How To Use Affinity Laws to Calculate A New Best Efficiency Point

Author: Mike Baxter | August 29, 2014 | Category: Pumps, Pump Curves

Goulds 3410When selecting a new pump, an engineer will review pump curves to make sure the pump chosen will run at the best efficiency point for the given application. But what if one of the variables in the application needs to change, and the curve that came perfectly packaged with the pump no longer applies? If no curve exists, should the pump be replaced with another that has the curve you need? Of course not. Using the affinity laws, it is possible to determine approximate curves to estimate the centrifugal pump's new best efficiency point.

Centrifugal pump affinity laws provide a method to determine a new pump operating point when a performance curve that indicates performance with different impeller diameters or operating speeds is not available. 

Now that we understand what centrifugal pump affinity laws are, let's take a look at the equations that will help you determine your new pump operating point.

With the speed held constant, the following relationships apply:

  • Flow, typically expressed in gallons per minute (GPM) is proportional to velocity or impeller diameter
  • Head, typically expressed in feet of water (FT), is proportional to the square of the velocity or impeller diameter
  • Power, typically expressed in horsepower (HP), is proportional to the cube of the velocity or impeller diameter which follows since horsepower is calculated by multiplying flow times head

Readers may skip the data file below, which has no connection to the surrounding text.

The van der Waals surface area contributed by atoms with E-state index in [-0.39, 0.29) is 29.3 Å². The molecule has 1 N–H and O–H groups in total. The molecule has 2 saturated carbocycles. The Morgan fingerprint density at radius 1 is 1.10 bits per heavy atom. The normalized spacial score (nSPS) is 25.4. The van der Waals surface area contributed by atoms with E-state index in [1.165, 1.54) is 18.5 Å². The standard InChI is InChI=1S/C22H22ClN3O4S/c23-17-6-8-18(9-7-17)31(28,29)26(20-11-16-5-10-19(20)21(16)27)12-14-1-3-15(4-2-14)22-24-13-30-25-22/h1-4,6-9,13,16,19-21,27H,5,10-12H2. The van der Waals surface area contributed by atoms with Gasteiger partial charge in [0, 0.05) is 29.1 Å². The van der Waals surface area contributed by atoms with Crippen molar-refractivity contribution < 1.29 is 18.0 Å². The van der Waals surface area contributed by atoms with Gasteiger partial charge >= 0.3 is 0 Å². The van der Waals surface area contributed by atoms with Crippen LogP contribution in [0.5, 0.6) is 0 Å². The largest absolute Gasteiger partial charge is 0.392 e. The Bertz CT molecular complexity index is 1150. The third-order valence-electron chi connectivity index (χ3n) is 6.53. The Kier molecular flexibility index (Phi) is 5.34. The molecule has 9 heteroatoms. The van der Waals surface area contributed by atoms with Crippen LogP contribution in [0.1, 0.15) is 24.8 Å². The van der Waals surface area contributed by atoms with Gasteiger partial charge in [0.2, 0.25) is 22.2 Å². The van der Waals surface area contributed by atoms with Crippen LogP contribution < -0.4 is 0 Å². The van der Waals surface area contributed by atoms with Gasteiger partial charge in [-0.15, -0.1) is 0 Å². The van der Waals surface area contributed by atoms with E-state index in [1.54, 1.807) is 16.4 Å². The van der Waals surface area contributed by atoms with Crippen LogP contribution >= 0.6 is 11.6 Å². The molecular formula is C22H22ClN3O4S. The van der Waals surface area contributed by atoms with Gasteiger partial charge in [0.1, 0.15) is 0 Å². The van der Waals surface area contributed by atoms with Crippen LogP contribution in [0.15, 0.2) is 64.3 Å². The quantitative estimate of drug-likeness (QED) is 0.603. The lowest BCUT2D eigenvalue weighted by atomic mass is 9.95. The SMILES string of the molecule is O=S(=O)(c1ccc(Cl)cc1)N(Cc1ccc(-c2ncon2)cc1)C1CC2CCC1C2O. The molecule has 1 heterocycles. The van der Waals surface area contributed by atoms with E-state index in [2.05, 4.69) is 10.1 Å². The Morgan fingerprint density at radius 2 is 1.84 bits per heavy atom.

This relationship is expressed mathematically as follows where D = impeller diameter:

Constant Speed

With the impeller diameter held constant, the following relationships apply:

  • Flow is proportional to velocity or pump speed, typically expressed in revolutions per minute (RPM)
  • Head is proportional to the square of the velocity or pump speed
  • Power is proportional to the cube of the velocity or pump speed

This relationship is expressed mathematically as follows:

Constant Impeller Diameter

Let's put these equations into an example. Hypothetically, let's say we have a pump with the initial operating point (1):

  • Flow (Q) = 800 GPM
  • Head (H) = 580'
  • Horsepower (P) = 175 HP
  • Impeller diameter = 13"
  • Pump speed = 3570 RPM

The desire is to determine what the pump output would be using a 9" impeller and what the corresponding reduced speed would be to provide the same pump output with a 13" impeller. Using the affinity laws, the following results were obtained:

GPM Feet

Constant Impeller Diameter

RPM

Goulds_Pump_Curve

 

Need to make some flow/head adjustments to your existing pump? Ask us about it! We gladly provide technical assistance to businesses in Wisconsin and Upper Michigan.

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Mike Baxter

Mike Baxter

Mike Baxter is a Professional Engineer, and the National Accounts Manager for Crane Engineering. He has over 35 years of experience in chemical, pulp and paper, food and beverage, power generation, OEM, as well as water and wastewater industries. His focus is on assisting customers with fluid process needs, including pumping, filtration, mixing, and packaged skid systems.

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